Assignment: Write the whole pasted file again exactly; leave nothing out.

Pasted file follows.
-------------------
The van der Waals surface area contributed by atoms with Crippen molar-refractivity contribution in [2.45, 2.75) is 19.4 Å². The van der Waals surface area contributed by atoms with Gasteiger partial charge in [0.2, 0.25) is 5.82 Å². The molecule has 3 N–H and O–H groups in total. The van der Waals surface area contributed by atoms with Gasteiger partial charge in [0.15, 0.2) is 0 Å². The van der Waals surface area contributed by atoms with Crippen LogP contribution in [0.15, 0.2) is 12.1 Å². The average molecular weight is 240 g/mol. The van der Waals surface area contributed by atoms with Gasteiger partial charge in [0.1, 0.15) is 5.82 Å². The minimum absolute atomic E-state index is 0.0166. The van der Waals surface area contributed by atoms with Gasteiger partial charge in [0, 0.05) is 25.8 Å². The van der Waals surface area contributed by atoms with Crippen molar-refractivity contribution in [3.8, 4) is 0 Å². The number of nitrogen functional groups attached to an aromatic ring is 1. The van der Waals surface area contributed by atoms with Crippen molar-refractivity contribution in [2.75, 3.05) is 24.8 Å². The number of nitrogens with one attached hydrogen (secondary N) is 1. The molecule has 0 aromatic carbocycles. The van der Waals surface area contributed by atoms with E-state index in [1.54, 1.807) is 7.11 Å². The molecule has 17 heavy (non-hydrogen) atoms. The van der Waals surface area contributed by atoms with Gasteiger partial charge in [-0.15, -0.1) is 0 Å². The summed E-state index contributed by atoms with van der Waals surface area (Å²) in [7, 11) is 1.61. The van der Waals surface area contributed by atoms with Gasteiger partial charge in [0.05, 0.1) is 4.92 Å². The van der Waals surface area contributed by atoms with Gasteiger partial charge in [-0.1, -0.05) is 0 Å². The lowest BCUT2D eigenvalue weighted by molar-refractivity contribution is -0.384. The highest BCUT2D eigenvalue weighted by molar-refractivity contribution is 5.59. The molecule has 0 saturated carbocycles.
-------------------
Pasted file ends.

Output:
The van der Waals surface area contributed by atoms with Crippen molar-refractivity contribution in [2.45, 2.75) is 19.4 Å². The van der Waals surface area contributed by atoms with Gasteiger partial charge in [0.2, 0.25) is 5.82 Å². The molecule has 3 N–H and O–H groups in total. The van der Waals surface area contributed by atoms with Gasteiger partial charge in [0.15, 0.2) is 0 Å². The van der Waals surface area contributed by atoms with Crippen LogP contribution in [0.15, 0.2) is 12.1 Å². The average molecular weight is 240 g/mol. The van der Waals surface area contributed by atoms with Gasteiger partial charge in [0.1, 0.15) is 5.82 Å². The minimum absolute atomic E-state index is 0.0166. The van der Waals surface area contributed by atoms with Gasteiger partial charge in [0, 0.05) is 25.8 Å². The van der Waals surface area contributed by atoms with Crippen molar-refractivity contribution in [3.8, 4) is 0 Å². The number of nitrogen functional groups attached to an aromatic ring is 1. The van der Waals surface area contributed by atoms with Crippen molar-refractivity contribution in [2.75, 3.05) is 24.8 Å². The number of nitrogens with one attached hydrogen (secondary N) is 1. The molecule has 0 aromatic carbocycles. The van der Waals surface area contributed by atoms with E-state index in [1.54, 1.807) is 7.11 Å². The molecule has 17 heavy (non-hydrogen) atoms. The van der Waals surface area contributed by atoms with Gasteiger partial charge in [-0.15, -0.1) is 0 Å². The summed E-state index contributed by atoms with van der Waals surface area (Å²) in [7, 11) is 1.61. The van der Waals surface area contributed by atoms with Gasteiger partial charge in [0.05, 0.1) is 4.92 Å². The van der Waals surface area contributed by atoms with Gasteiger partial charge in [-0.1, -0.05) is 0 Å². The lowest BCUT2D eigenvalue weighted by molar-refractivity contribution is -0.384. The highest BCUT2D eigenvalue weighted by molar-refractivity contribution is 5.59. The molecule has 0 saturated carbocycles.